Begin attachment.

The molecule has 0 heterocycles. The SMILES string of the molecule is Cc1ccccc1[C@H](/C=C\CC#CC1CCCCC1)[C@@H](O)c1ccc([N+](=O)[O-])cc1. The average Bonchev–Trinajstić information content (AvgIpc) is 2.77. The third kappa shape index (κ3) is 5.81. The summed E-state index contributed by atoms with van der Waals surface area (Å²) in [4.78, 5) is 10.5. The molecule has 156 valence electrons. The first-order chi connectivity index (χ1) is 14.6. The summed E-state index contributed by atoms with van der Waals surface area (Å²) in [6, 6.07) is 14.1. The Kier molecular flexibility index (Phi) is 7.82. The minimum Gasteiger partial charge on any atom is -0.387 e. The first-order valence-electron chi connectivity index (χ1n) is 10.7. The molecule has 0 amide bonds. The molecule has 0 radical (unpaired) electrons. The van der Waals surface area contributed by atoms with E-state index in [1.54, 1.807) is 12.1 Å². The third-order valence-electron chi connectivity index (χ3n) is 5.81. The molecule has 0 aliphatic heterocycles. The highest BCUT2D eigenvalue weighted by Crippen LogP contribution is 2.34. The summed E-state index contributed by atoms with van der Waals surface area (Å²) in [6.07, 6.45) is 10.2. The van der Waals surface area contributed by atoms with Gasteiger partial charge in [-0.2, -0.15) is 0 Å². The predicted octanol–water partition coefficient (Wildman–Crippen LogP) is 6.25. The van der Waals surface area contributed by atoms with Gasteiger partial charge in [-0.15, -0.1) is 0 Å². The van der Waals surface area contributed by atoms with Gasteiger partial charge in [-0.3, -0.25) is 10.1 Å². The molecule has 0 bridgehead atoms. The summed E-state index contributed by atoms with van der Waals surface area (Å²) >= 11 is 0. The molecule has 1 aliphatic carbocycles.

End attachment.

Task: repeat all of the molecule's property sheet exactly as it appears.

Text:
The molecule has 0 heterocycles. The SMILES string of the molecule is Cc1ccccc1[C@H](/C=C\CC#CC1CCCCC1)[C@@H](O)c1ccc([N+](=O)[O-])cc1. The average Bonchev–Trinajstić information content (AvgIpc) is 2.77. The third kappa shape index (κ3) is 5.81. The summed E-state index contributed by atoms with van der Waals surface area (Å²) in [4.78, 5) is 10.5. The molecule has 156 valence electrons. The first-order chi connectivity index (χ1) is 14.6. The summed E-state index contributed by atoms with van der Waals surface area (Å²) in [6, 6.07) is 14.1. The Kier molecular flexibility index (Phi) is 7.82. The minimum Gasteiger partial charge on any atom is -0.387 e. The first-order valence-electron chi connectivity index (χ1n) is 10.7. The molecule has 0 amide bonds. The molecule has 0 radical (unpaired) electrons. The van der Waals surface area contributed by atoms with E-state index in [1.54, 1.807) is 12.1 Å². The third-order valence-electron chi connectivity index (χ3n) is 5.81. The molecule has 0 aliphatic heterocycles. The highest BCUT2D eigenvalue weighted by Crippen LogP contribution is 2.34. The summed E-state index contributed by atoms with van der Waals surface area (Å²) in [6.07, 6.45) is 10.2. The van der Waals surface area contributed by atoms with Gasteiger partial charge in [-0.2, -0.15) is 0 Å². The predicted octanol–water partition coefficient (Wildman–Crippen LogP) is 6.25. The van der Waals surface area contributed by atoms with Gasteiger partial charge in [-0.15, -0.1) is 0 Å². The van der Waals surface area contributed by atoms with Gasteiger partial charge in [-0.3, -0.25) is 10.1 Å². The molecule has 0 bridgehead atoms. The summed E-state index contributed by atoms with van der Waals surface area (Å²) >= 11 is 0. The molecule has 1 aliphatic carbocycles.